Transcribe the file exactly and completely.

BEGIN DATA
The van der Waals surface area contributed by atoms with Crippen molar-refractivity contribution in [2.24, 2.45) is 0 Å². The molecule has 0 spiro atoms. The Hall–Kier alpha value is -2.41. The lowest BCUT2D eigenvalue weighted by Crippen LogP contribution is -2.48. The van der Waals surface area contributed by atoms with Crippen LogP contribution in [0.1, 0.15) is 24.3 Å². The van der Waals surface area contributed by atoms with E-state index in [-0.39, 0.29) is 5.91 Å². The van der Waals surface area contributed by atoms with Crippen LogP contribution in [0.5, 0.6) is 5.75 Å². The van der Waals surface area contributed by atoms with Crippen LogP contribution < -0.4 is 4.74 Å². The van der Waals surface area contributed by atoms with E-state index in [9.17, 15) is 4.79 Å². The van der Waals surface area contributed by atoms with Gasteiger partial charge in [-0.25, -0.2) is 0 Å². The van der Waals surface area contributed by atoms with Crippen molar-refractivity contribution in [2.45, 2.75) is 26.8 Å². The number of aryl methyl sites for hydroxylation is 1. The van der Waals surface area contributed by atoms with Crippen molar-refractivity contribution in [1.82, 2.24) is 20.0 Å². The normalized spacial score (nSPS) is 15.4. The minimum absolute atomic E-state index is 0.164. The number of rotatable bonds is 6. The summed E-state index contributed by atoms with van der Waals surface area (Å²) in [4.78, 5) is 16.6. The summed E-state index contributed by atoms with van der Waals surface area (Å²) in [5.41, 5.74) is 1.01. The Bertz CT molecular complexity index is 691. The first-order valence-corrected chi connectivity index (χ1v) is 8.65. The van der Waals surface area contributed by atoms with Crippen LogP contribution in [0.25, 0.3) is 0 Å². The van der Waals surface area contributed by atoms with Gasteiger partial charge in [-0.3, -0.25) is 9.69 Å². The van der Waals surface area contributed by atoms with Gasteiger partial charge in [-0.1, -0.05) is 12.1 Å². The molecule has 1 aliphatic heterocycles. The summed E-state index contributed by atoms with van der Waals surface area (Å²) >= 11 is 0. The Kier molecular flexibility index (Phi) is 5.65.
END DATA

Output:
The van der Waals surface area contributed by atoms with Crippen molar-refractivity contribution in [2.24, 2.45) is 0 Å². The molecule has 0 spiro atoms. The Hall–Kier alpha value is -2.41. The lowest BCUT2D eigenvalue weighted by Crippen LogP contribution is -2.48. The van der Waals surface area contributed by atoms with Crippen LogP contribution in [0.1, 0.15) is 24.3 Å². The van der Waals surface area contributed by atoms with E-state index in [-0.39, 0.29) is 5.91 Å². The van der Waals surface area contributed by atoms with Crippen LogP contribution in [0.5, 0.6) is 5.75 Å². The van der Waals surface area contributed by atoms with Crippen LogP contribution < -0.4 is 4.74 Å². The van der Waals surface area contributed by atoms with E-state index in [9.17, 15) is 4.79 Å². The van der Waals surface area contributed by atoms with Gasteiger partial charge in [-0.25, -0.2) is 0 Å². The van der Waals surface area contributed by atoms with Crippen molar-refractivity contribution in [2.45, 2.75) is 26.8 Å². The number of aryl methyl sites for hydroxylation is 1. The van der Waals surface area contributed by atoms with Crippen molar-refractivity contribution in [1.82, 2.24) is 20.0 Å². The normalized spacial score (nSPS) is 15.4. The minimum absolute atomic E-state index is 0.164. The number of rotatable bonds is 6. The summed E-state index contributed by atoms with van der Waals surface area (Å²) in [4.78, 5) is 16.6. The summed E-state index contributed by atoms with van der Waals surface area (Å²) in [5.41, 5.74) is 1.01. The Bertz CT molecular complexity index is 691. The first-order valence-corrected chi connectivity index (χ1v) is 8.65. The van der Waals surface area contributed by atoms with Crippen LogP contribution in [0.25, 0.3) is 0 Å². The van der Waals surface area contributed by atoms with Gasteiger partial charge in [-0.3, -0.25) is 9.69 Å². The van der Waals surface area contributed by atoms with Gasteiger partial charge in [-0.1, -0.05) is 12.1 Å². The molecule has 1 aliphatic heterocycles. The summed E-state index contributed by atoms with van der Waals surface area (Å²) >= 11 is 0. The Kier molecular flexibility index (Phi) is 5.65.